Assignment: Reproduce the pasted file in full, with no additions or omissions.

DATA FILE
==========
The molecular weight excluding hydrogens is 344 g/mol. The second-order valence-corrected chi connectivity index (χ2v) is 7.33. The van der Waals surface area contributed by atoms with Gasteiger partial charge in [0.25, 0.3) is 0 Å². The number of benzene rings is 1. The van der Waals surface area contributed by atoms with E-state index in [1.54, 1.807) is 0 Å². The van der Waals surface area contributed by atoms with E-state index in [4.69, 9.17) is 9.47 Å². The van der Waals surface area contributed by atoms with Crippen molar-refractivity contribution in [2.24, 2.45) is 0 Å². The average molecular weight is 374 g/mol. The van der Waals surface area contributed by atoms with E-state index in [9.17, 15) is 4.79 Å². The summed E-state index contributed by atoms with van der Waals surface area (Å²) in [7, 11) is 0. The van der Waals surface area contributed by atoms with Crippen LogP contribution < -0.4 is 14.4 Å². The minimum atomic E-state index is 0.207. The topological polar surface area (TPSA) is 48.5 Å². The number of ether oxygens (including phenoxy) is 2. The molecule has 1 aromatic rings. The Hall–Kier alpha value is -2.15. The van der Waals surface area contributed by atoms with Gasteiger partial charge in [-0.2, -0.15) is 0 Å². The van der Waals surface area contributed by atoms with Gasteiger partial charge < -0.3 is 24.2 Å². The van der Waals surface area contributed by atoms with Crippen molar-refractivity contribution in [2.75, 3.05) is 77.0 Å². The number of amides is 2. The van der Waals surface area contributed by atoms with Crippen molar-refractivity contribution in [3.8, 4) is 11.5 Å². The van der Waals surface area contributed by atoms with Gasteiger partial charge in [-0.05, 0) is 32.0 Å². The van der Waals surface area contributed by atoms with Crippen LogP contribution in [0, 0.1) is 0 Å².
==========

The molecular weight excluding hydrogens is 344 g/mol. The second-order valence-corrected chi connectivity index (χ2v) is 7.33. The van der Waals surface area contributed by atoms with Gasteiger partial charge in [0.25, 0.3) is 0 Å². The number of benzene rings is 1. The van der Waals surface area contributed by atoms with E-state index in [1.54, 1.807) is 0 Å². The van der Waals surface area contributed by atoms with E-state index in [4.69, 9.17) is 9.47 Å². The van der Waals surface area contributed by atoms with Crippen molar-refractivity contribution in [2.24, 2.45) is 0 Å². The average molecular weight is 374 g/mol. The van der Waals surface area contributed by atoms with E-state index in [9.17, 15) is 4.79 Å². The summed E-state index contributed by atoms with van der Waals surface area (Å²) in [7, 11) is 0. The van der Waals surface area contributed by atoms with Crippen LogP contribution < -0.4 is 14.4 Å². The minimum atomic E-state index is 0.207. The topological polar surface area (TPSA) is 48.5 Å². The number of ether oxygens (including phenoxy) is 2. The molecule has 1 aromatic rings. The Hall–Kier alpha value is -2.15. The van der Waals surface area contributed by atoms with Gasteiger partial charge in [-0.2, -0.15) is 0 Å². The van der Waals surface area contributed by atoms with Gasteiger partial charge < -0.3 is 24.2 Å². The van der Waals surface area contributed by atoms with Crippen molar-refractivity contribution in [2.75, 3.05) is 77.0 Å². The number of amides is 2. The van der Waals surface area contributed by atoms with Crippen molar-refractivity contribution in [3.8, 4) is 11.5 Å². The van der Waals surface area contributed by atoms with Gasteiger partial charge in [-0.05, 0) is 32.0 Å². The van der Waals surface area contributed by atoms with Crippen LogP contribution in [0, 0.1) is 0 Å².